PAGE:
When Jesus taught His apostles the Our Father prayer that we all know so well, I am convinced that He had in mind the “Abrahamic test” we read in the second lesson today. Consider the story of Abraham’s obedience to God (even to the point of sacrificing his own son) is the iconic lesson to understand what “faith” really means. Unfortunately, faith is often considered a feeling or attitude along the lines of Team loyalty. Sports fans know all too well the power and frustrations associated with rooting for your team. Each year you put your faith in your team. You follow their ups and downs, but most of all, you hope for a future glory, otherwise known as a championship.
We are reminded in the First Eucharistic Prayers that Abraham is called the “father of faith” not because he was God’s number one fan, when everyone else was rooting for other gods and goddesses. Abraham shows us an example of a man of faith because he put his trust in a promise that seemed so unrealistic. God told him that he would be the father of a great nation. But how could that happen if he sacrificed his only son? Abraham’s faith in God’s ability to raise Isaac from the dead challenges even the most faith-filled person who reflects on the theory of faith. Those who are into sports analogies can understand the faith one has in teams and teamwork. In baseball, all it takes is good pitching and good hitting. Well, of course it also requires good fielding and good relief pitching and good middle relief pitching, and ok, maybe better base running and coaching. But other than that, it doesn’t take a miracle…just hard work…and prayer to get to the World Series. Rising from the dead…now there’s a real miracle.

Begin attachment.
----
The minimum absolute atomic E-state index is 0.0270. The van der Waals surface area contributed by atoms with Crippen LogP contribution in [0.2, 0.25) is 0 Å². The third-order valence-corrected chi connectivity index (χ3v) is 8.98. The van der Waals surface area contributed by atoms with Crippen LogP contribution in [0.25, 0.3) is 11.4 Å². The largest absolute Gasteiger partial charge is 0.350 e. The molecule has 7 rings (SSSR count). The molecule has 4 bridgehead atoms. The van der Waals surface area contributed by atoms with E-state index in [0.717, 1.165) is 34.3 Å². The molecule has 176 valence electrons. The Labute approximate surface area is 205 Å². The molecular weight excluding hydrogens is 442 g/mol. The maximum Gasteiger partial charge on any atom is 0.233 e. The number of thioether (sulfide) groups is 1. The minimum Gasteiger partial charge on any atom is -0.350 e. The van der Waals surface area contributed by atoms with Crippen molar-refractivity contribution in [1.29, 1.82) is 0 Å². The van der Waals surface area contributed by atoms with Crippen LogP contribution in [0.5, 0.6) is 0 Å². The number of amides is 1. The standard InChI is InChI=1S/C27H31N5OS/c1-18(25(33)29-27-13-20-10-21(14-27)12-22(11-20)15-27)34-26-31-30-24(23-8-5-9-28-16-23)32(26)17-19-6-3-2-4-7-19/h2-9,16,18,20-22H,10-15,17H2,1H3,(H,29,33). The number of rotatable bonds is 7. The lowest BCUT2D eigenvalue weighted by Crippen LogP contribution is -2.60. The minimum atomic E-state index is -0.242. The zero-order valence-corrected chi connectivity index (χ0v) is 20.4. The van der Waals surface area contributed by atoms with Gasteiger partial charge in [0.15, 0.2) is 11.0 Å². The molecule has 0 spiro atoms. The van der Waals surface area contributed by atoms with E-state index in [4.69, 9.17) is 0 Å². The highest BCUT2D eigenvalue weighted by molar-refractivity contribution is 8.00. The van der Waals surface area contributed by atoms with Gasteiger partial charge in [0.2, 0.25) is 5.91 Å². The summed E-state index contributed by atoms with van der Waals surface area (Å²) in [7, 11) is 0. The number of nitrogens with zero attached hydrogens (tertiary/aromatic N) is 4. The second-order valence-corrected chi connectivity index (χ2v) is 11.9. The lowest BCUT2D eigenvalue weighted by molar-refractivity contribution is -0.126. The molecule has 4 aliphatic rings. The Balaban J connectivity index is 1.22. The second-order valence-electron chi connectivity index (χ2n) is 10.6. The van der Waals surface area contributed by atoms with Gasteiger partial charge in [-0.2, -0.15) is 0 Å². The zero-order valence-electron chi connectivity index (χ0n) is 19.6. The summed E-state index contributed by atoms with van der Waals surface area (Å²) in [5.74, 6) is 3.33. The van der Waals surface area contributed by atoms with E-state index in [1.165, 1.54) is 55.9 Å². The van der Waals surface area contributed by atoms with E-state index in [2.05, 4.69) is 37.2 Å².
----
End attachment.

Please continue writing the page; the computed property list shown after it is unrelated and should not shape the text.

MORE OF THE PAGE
So, don’t let this Mass (or any Mass) pass you by without stopping to reflect on your faith in God’s ability to do the miraculous. If we lose this type of faith, we lose the best kind of faith there is. Remember (as St. Paul reminds us over and over again), following religious traditions do not always equal having real faith. All of us need to fight the temptation to believe we have the “faith of Abraham” simply because we do our religious duty. We can consider ourselves very saintly because we pull ourselves out of bed and spend an hour in church and put a few dollars in the collection basket. But what is that in comparison to being asked to sacrifice your own son, when your fame and fortune depend on him? And neither you nor I have been forced to show the faith that the martyrs have shown when they shed their blood and accepted death because of their trust in God’s promises. Don’t let this Mass pass you by without asking the Good Lord to increase your faith. Until we don’t need faith anymore at that future moment when we will be allowed to see God face to face…it is our duty to work to increase our faith. How do we do that? Every day contains its own Abrahamic test.